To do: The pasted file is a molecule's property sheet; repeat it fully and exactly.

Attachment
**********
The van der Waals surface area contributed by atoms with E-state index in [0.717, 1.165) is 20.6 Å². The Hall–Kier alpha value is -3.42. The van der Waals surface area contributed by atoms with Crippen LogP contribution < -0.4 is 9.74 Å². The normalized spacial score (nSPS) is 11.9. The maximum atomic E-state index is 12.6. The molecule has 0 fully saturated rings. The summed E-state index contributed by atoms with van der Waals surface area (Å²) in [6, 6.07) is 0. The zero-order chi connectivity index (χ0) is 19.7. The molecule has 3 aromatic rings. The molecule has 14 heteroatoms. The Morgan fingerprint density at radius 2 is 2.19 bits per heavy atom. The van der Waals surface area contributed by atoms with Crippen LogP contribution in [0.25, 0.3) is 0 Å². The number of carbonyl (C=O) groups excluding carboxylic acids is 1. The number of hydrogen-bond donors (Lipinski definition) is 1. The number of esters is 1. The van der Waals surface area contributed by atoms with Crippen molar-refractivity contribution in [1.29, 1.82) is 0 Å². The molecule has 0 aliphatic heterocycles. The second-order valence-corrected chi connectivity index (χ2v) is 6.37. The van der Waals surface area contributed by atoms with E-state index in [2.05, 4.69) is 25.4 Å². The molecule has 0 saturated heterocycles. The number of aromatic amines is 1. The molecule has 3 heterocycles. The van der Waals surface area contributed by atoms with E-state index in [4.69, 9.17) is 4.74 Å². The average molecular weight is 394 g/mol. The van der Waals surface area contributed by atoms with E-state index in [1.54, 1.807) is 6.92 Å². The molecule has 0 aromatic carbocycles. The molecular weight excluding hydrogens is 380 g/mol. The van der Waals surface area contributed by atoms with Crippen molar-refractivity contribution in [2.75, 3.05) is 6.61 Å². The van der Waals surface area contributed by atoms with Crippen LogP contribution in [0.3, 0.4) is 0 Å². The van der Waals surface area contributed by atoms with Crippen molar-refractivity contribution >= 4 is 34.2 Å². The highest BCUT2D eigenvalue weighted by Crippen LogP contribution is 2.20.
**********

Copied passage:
The van der Waals surface area contributed by atoms with E-state index in [0.717, 1.165) is 20.6 Å². The Hall–Kier alpha value is -3.42. The van der Waals surface area contributed by atoms with Crippen LogP contribution < -0.4 is 9.74 Å². The normalized spacial score (nSPS) is 11.9. The maximum atomic E-state index is 12.6. The molecule has 0 fully saturated rings. The summed E-state index contributed by atoms with van der Waals surface area (Å²) in [6, 6.07) is 0. The zero-order chi connectivity index (χ0) is 19.7. The molecule has 3 aromatic rings. The molecule has 14 heteroatoms. The Morgan fingerprint density at radius 2 is 2.19 bits per heavy atom. The van der Waals surface area contributed by atoms with Crippen LogP contribution in [0.25, 0.3) is 0 Å². The number of carbonyl (C=O) groups excluding carboxylic acids is 1. The number of hydrogen-bond donors (Lipinski definition) is 1. The number of esters is 1. The van der Waals surface area contributed by atoms with Crippen molar-refractivity contribution in [1.29, 1.82) is 0 Å². The molecule has 0 aliphatic heterocycles. The second-order valence-corrected chi connectivity index (χ2v) is 6.37. The van der Waals surface area contributed by atoms with E-state index in [2.05, 4.69) is 25.4 Å². The molecule has 0 saturated heterocycles. The number of aromatic amines is 1. The molecule has 3 heterocycles. The van der Waals surface area contributed by atoms with E-state index in [4.69, 9.17) is 4.74 Å². The average molecular weight is 394 g/mol. The van der Waals surface area contributed by atoms with E-state index in [1.54, 1.807) is 6.92 Å². The molecule has 0 aromatic carbocycles. The molecular weight excluding hydrogens is 380 g/mol. The van der Waals surface area contributed by atoms with Crippen molar-refractivity contribution in [2.75, 3.05) is 6.61 Å². The van der Waals surface area contributed by atoms with Crippen LogP contribution in [0.3, 0.4) is 0 Å². The van der Waals surface area contributed by atoms with Crippen molar-refractivity contribution >= 4 is 34.2 Å². The highest BCUT2D eigenvalue weighted by Crippen LogP contribution is 2.20.